Our April webinar on digital context contained five new insights about where consumers are going and how best to engage them in this new world. During the live session, one attendee asked that we explain insight 2 in more detail. This post delivers on that promise.
Insight 2: Consumers surround themselves first, then make all sorts of micro purchases.
During the webinar our speakers explained that consumers rely on a queue to manage tasks, content, purchases and their day. A queue is a “thought-to-job interface that connects the person to multiple topics and tasks, creates the feeling of productivity and supports purchasing” per Stone Mantel.
Consumers engage with companies primarily through queues. A queue is a list of tasks or jobs-to-be-done that the consumer builds up. I build up a queue, for example, that includes driving to work, listening to a podcast, making phone calls, doing research, sending emails, buying a Mother’s day gift on Amazon, listening to music, looking at the weather forecast, and lots more. Then I get home, watch a sports game, browse the web, look at team stats, look up recipes, and tweet.
A key point is that I will jump around in my queue and will not engage with one task for a long period. A company will, therefore, likely never have my full attention and, if they want to engage me, they’ll need to master the queue.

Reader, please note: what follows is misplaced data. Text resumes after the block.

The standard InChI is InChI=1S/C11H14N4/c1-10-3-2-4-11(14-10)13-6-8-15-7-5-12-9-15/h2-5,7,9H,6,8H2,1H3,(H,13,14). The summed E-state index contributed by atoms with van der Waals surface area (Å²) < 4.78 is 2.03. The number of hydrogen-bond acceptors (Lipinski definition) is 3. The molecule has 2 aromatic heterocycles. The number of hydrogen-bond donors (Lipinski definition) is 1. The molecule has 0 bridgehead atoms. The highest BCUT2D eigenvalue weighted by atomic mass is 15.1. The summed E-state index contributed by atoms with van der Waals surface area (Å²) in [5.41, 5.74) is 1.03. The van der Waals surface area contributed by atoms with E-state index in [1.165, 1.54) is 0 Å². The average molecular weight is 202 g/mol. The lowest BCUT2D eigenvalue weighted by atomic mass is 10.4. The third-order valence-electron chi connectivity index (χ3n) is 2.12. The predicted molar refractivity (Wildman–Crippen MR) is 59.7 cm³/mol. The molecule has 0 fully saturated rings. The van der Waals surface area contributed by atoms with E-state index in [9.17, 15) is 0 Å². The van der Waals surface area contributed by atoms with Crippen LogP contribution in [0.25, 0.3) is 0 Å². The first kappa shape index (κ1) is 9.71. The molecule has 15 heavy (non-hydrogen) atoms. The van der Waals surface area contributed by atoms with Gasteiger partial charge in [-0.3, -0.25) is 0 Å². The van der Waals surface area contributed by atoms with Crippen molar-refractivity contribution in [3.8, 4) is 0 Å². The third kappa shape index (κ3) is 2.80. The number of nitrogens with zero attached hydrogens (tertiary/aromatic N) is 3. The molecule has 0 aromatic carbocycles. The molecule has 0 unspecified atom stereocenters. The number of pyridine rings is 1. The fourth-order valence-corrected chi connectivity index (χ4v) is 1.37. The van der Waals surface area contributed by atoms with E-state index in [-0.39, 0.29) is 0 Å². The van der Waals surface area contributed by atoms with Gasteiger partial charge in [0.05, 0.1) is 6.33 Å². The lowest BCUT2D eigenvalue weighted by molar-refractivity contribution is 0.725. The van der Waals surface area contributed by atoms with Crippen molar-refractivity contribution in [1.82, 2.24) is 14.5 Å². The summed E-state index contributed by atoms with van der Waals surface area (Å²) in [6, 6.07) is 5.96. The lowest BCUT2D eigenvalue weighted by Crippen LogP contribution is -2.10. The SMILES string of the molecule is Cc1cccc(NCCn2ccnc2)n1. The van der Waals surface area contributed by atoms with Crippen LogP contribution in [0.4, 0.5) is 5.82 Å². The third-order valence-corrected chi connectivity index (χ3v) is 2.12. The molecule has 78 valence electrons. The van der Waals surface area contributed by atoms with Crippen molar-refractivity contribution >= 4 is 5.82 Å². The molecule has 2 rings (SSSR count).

Google recently released their perspective on queues, calling them micro-moments. Here is a great 97 second video that quickly shares the idea of micro-moments.
When the consumer in the video decides to do a task, they will go to a queue to buy, for example, a hair dryer. These micro-moments are how consumers are engaging with brands.
To be in the queue, Stone Mantel recommends:
- Helping consumers to keep track of things is a first, simple step to take.
- By understanding their queuing, you understand a lot about their behavior.
- Anticipate the jobs they need done.
We also see customer care and servicing impacted by these micro-moments. Think about the way customer care is provided today: you must leave a queue to get help, you must dedicate a big chunk of time to solve a problem (nothing micro about it), and you must stay connected to only one task until the help is received. If you believe Google and Stone Mantel, then clearly a new customer servicing paradigm is needed.